The case we are going to deal with is goto inside single switch statement. It results that all the labels are local – this case is usually much easier to track than distanced labels. The goto statements enable us to implement the fall through capability which is not supported out of the box in C#.

Switch fall through

In C# implicit fall through between cases in C# is not allowed. The reason for disallowing it is simple – implicit fall through is likely to cause bugs since forgetting to place a break is very common mistake. C# switch statements require each case to end with an explicit end point or a sure “never ending” code. End points are explicit expressions that transfers the execution out of the case block, these can be break, goto, throw and return. A never ending code is code that we know for sure during compilation it is never going to exit the block, such as a while loop whose condition is true.

According to these requirements it is clear that implicit fall through is not supported since we provide explicit instruction about how each case ends.

goto statements

goto in C# is simple and consistent with most languages like C and C++. It is based on labels, which are defined in the code by ‘label-name:’ followed by a C# statement. In order to jump to a label we use the goto statement with the label – ‘goto label-name;’’.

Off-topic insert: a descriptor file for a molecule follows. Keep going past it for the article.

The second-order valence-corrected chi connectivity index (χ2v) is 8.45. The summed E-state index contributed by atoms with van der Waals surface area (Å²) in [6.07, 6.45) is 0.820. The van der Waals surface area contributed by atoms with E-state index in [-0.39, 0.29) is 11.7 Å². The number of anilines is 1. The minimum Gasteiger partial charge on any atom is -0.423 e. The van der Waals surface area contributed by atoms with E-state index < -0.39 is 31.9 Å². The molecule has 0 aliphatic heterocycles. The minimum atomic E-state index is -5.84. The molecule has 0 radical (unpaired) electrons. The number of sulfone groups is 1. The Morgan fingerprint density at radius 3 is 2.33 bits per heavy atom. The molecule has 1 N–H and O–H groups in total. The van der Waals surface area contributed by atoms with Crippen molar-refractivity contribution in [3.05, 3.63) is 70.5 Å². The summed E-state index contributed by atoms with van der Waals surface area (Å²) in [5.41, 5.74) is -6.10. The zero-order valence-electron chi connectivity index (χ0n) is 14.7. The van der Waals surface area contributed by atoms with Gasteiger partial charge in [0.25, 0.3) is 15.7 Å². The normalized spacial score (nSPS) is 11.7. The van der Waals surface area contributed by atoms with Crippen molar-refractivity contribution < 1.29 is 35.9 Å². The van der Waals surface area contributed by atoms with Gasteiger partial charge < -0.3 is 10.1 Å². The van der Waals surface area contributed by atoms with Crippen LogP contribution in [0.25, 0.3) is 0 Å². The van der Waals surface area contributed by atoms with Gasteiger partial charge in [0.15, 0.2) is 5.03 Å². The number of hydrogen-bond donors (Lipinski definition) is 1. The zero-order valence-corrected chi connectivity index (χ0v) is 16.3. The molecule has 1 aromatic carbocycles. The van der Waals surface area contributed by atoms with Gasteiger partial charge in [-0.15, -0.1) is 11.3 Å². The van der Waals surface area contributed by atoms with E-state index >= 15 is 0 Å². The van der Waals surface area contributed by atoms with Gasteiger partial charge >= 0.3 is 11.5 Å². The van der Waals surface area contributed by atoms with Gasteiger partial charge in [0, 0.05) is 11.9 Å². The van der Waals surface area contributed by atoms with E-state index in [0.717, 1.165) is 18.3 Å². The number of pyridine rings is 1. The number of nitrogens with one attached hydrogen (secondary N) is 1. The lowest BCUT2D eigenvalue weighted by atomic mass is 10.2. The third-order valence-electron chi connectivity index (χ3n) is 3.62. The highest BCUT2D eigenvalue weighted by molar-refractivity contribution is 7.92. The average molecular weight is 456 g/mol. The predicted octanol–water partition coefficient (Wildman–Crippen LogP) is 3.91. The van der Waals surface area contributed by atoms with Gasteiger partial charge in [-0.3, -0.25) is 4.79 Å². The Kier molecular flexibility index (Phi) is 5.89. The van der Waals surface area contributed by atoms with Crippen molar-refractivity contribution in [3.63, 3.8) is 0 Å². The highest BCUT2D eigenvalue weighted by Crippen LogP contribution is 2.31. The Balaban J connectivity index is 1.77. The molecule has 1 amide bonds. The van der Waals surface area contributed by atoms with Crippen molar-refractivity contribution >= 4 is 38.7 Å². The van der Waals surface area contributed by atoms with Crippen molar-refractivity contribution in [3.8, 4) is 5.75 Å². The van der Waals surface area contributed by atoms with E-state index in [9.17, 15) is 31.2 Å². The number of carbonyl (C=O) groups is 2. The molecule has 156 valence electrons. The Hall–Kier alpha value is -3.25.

This is a simple implementation of a loop with based on goto.

public void GotoBasedLoop()
{
int times = 3;
int i = 0;
start:
if (i >= times)
{
goto end;
}

Console.WriteLine(i);
i++;
goto start;

end:
return;
}

goto statements in switch

As we’ve seen – each case must have an end point or a promise it never ends. It leads that using naïve usage of gotos we can implement the fall through – we place a label at the beginning of every case and use a goto at the end of every case we want to redirect.

Luckily, for this case C# provides a labels like behavior that simplifies the usage. Each case can be redirected to other case using a simple syntax – goto case ‘constant’ or goto default. Using this syntax we can avoid a duplicate label for fall through.

This usage can be exampled by a simple code that “counts” asterisks:

static int GetLength(string s)
{
int x = 0;

switch (s)
{
case "*":
x++;
break;
case "**":
x++;
goto case "*";
case "***":
x++;
goto case "**";
}

return x;
}

As can be seen, each case is redirected to a different case using the built in mechanism.